Back to Barral for Jadis 2001. Shy at first but this opened up in carafe through the night. Plummy, spicy, very long and terrific Faugères, the Carignan shone through with roundness from the Grenache. I have not always ‘got’ Barral’s wines but this showed me that they need time and patience. Very good.
Sébastien brought along a biodynamic Sauternes from Rousset-Peyraguey, a 2000 yet youthful with lovely sweetness but also freshness.
And then, just when you think you have got to grips with Jeff’s wines, there appeared two remarkable bottles. The first was Robert A, despite the label. This was Grenache Gris and Blanc from 2003, his first year of going sulphur free in the cellar. It passed through some interesting stages in its development and early bottles spat out their cork so it was put into sparkling wine bottles. It was amazing. Unbelievably fresh for a 12-13 year old white wine, white fruits with a tight edginess but clean and bright. It continued to develop in glass and in bottle through the evening, wine of the night.
R for Robert
Then came another new cuvée to me BL002, also from 2003. A Sauvignon Blanc but I’d never have identified it as such, with a sweetness (from the Muscat in the blend) and delicious freshness. Many around the table chose this as their preferred wine and it was another amazing wine. How does he do it? Vincent chose this because it reminded him of those early days of Jeff’s winemaking adventures and of their long friendship, a perfect fit for the theme of the day.
A birthday. A long day. A rewarding day. A memorable day. A day for friends, for vin des amis.
OK this is a bit of a cheat but I wanted to fit Faugeres into this post and these are two of the central villages to the AOP. As it happens the domaines I have really enjoyed recently are based in the communes of the two Cs. There is little doubt that Faugeres is on the march, a caviste I spoke to a few weeks ago was telling me he can charge at least an extra euro or two for Faugeres compared to wines of similar quality from other AOPs.
I should start with the wines of Didier Barral (based in Lentheric a hamlet in the commune of Cabrerolles) whose domaines is called Leon Barral, I believe named in honour of Didier’s grandfather. It was Jeff Coutelou who told me that Didier is “a star” and I finally tasted a couple of the wines and the judgement is accurate. These are great wines by any standards, produced in a natural way on a domaine where Didier grows other crops too and has cows pastured on the vineyards over the winter period. They are relatively expensive but not compared to wines of lesser quality from regions such as Bordeaux or Burgundy.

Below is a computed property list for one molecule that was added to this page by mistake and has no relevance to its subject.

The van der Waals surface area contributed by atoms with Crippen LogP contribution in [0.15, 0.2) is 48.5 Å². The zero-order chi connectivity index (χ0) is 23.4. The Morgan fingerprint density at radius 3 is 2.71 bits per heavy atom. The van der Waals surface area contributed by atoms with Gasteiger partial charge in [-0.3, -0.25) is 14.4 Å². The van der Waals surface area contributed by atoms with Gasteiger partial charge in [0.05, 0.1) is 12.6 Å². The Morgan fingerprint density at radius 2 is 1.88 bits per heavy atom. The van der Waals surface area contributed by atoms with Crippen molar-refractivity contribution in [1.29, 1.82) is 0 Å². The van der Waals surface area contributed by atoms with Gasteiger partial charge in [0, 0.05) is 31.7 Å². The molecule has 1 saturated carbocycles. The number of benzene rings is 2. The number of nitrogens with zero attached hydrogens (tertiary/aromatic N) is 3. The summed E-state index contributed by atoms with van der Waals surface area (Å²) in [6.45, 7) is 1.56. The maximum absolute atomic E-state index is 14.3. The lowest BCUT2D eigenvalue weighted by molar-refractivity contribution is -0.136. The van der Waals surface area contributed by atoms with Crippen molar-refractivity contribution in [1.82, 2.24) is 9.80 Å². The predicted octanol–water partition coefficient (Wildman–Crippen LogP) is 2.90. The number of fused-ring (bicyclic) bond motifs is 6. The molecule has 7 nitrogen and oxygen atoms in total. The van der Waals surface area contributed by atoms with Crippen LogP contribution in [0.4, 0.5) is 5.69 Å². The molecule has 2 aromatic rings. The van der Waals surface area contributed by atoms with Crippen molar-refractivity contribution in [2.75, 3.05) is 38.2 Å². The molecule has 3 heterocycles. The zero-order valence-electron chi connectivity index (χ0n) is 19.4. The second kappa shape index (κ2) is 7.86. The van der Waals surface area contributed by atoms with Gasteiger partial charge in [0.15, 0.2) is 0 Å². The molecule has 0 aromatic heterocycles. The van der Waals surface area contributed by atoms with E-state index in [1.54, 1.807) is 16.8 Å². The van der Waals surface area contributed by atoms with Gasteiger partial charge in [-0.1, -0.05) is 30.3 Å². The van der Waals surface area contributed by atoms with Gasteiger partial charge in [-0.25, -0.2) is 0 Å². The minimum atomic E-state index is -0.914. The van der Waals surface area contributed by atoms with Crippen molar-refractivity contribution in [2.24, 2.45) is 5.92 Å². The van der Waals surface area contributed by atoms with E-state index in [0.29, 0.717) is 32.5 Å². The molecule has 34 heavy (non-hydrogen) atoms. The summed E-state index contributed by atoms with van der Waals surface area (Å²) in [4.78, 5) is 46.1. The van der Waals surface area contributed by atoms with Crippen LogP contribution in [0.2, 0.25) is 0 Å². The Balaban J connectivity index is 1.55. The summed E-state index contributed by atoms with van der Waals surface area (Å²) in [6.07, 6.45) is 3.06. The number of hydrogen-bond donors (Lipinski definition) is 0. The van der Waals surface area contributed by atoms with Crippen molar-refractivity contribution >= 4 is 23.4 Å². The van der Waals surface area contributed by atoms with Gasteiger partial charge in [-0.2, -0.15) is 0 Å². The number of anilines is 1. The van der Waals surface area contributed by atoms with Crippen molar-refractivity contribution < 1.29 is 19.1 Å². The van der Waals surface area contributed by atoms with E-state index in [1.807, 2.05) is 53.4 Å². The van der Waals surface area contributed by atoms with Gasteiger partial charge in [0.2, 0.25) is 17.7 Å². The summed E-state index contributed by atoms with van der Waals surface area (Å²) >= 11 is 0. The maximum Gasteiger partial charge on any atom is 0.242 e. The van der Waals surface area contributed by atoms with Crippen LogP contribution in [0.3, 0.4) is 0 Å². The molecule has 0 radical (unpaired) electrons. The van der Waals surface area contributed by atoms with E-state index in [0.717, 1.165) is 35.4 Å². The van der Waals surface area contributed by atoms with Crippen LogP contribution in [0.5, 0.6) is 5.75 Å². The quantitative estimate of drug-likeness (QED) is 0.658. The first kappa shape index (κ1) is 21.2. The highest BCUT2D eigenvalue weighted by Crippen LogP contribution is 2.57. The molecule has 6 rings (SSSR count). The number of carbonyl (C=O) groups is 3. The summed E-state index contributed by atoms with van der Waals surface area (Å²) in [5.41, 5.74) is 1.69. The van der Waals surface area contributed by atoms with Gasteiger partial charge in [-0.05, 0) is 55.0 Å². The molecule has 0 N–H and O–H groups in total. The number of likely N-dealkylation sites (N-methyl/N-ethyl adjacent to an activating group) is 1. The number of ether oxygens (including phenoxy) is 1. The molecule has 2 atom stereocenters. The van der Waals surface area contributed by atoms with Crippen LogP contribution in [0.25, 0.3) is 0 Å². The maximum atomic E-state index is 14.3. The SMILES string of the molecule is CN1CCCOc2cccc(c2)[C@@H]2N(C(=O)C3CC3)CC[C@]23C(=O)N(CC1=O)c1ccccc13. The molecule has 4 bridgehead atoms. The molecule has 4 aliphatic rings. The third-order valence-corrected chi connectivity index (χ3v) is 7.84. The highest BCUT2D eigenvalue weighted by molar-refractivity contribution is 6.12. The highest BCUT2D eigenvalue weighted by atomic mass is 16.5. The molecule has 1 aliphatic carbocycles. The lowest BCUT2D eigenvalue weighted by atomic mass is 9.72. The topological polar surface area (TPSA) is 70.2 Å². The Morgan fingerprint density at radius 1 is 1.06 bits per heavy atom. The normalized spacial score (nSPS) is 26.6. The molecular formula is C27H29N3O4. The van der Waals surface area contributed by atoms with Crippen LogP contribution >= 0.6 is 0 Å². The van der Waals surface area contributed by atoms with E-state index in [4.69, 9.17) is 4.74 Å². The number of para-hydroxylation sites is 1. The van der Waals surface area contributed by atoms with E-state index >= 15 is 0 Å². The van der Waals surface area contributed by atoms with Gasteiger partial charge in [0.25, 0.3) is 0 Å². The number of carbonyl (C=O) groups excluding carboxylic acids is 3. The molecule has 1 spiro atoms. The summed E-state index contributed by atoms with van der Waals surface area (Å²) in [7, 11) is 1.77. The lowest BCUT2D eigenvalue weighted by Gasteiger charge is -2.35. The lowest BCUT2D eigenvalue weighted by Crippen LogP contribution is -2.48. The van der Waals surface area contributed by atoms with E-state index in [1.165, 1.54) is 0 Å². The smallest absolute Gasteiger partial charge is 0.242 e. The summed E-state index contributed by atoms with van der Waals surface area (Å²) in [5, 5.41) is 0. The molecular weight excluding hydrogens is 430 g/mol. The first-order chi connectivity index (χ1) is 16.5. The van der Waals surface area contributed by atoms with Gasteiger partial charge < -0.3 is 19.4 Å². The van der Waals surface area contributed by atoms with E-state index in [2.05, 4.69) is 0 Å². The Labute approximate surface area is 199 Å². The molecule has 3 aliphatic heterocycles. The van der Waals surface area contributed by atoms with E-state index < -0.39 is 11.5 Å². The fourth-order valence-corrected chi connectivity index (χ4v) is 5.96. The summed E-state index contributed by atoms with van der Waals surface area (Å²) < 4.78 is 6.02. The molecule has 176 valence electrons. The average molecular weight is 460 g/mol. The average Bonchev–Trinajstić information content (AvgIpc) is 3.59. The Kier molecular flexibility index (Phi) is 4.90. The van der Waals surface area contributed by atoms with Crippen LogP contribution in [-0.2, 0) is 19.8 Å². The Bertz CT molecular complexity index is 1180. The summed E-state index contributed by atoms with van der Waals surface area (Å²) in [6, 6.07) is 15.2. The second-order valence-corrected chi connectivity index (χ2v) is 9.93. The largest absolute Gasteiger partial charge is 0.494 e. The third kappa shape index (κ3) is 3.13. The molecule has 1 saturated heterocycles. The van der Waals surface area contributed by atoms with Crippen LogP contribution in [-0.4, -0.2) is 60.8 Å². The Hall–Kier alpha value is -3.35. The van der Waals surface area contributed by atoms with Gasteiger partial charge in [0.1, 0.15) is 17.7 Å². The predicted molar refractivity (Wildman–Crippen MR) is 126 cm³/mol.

Domaine de Cébène has been a favourite for many years, again after buying some from Leon Stolarski. Brigitte Chevalier was based in Caussiniojouls when I first visited her domaine though now has a new cellar in Faugeres. These are complex wines which age beautifully but are lovely to drink young too if you can’t wait. Brigitte has quickly earned herself a lot of top awards together with wide recognition. I remember a lovely afternoon touring her vineyards 4 years ago and she was planning how to improve the quality of the vineyards, a plan which is certainly bearing fruit. A book about the working of the domaine is being written by Janice Macdonald, I am sure it will be well worth reading, as you drink a Cébène wine, eg my personal favourite Les Bancels.
Brigitte talking to me in January
The other domaine which has captured my attention is Clos Fantine also based in Lentheric. This family run domaine works organically and produces delicious natural wines, fruity, long and complex. These are wines I shall be buying increasingly and I hope to be visiting the domaine next month.
Faugeres is an exciting area with its soils of schist and granite as well as basalt and limestone. So many good wines from the AOP are available but these three are my selections from the ‘C’ villages. Look out elsewhere for the likes of Alquier, Mas Sibert (read more), Trinités and Ollier Taillefer.